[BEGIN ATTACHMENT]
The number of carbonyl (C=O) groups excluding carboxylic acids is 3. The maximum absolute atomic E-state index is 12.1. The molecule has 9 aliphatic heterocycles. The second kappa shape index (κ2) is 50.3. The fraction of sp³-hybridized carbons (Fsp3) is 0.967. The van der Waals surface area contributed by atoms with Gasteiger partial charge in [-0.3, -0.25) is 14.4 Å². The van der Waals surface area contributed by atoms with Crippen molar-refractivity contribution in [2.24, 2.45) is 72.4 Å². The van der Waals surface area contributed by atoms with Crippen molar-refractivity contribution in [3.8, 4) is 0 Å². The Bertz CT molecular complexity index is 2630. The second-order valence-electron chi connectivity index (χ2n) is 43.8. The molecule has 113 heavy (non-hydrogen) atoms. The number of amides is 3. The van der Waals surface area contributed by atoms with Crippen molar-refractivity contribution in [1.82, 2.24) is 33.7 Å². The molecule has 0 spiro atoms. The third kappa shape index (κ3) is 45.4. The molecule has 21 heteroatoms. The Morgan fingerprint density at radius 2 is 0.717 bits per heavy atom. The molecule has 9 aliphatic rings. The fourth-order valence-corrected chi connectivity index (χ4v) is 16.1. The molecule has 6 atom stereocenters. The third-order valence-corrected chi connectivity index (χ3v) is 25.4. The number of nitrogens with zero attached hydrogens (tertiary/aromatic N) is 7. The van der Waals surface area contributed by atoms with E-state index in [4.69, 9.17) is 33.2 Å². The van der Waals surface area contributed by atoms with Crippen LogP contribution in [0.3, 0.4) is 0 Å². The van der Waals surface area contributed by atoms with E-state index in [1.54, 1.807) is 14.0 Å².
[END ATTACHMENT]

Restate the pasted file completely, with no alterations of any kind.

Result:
The number of carbonyl (C=O) groups excluding carboxylic acids is 3. The maximum absolute atomic E-state index is 12.1. The molecule has 9 aliphatic heterocycles. The second kappa shape index (κ2) is 50.3. The fraction of sp³-hybridized carbons (Fsp3) is 0.967. The van der Waals surface area contributed by atoms with Gasteiger partial charge in [-0.3, -0.25) is 14.4 Å². The van der Waals surface area contributed by atoms with Crippen molar-refractivity contribution in [2.24, 2.45) is 72.4 Å². The van der Waals surface area contributed by atoms with Crippen molar-refractivity contribution in [3.8, 4) is 0 Å². The Bertz CT molecular complexity index is 2630. The second-order valence-electron chi connectivity index (χ2n) is 43.8. The molecule has 113 heavy (non-hydrogen) atoms. The number of amides is 3. The van der Waals surface area contributed by atoms with Crippen molar-refractivity contribution in [1.82, 2.24) is 33.7 Å². The molecule has 0 spiro atoms. The third kappa shape index (κ3) is 45.4. The molecule has 21 heteroatoms. The Morgan fingerprint density at radius 2 is 0.717 bits per heavy atom. The molecule has 9 aliphatic rings. The fourth-order valence-corrected chi connectivity index (χ4v) is 16.1. The molecule has 6 atom stereocenters. The third-order valence-corrected chi connectivity index (χ3v) is 25.4. The number of nitrogens with zero attached hydrogens (tertiary/aromatic N) is 7. The van der Waals surface area contributed by atoms with E-state index in [4.69, 9.17) is 33.2 Å². The van der Waals surface area contributed by atoms with Crippen LogP contribution in [0.3, 0.4) is 0 Å². The van der Waals surface area contributed by atoms with E-state index in [1.54, 1.807) is 14.0 Å².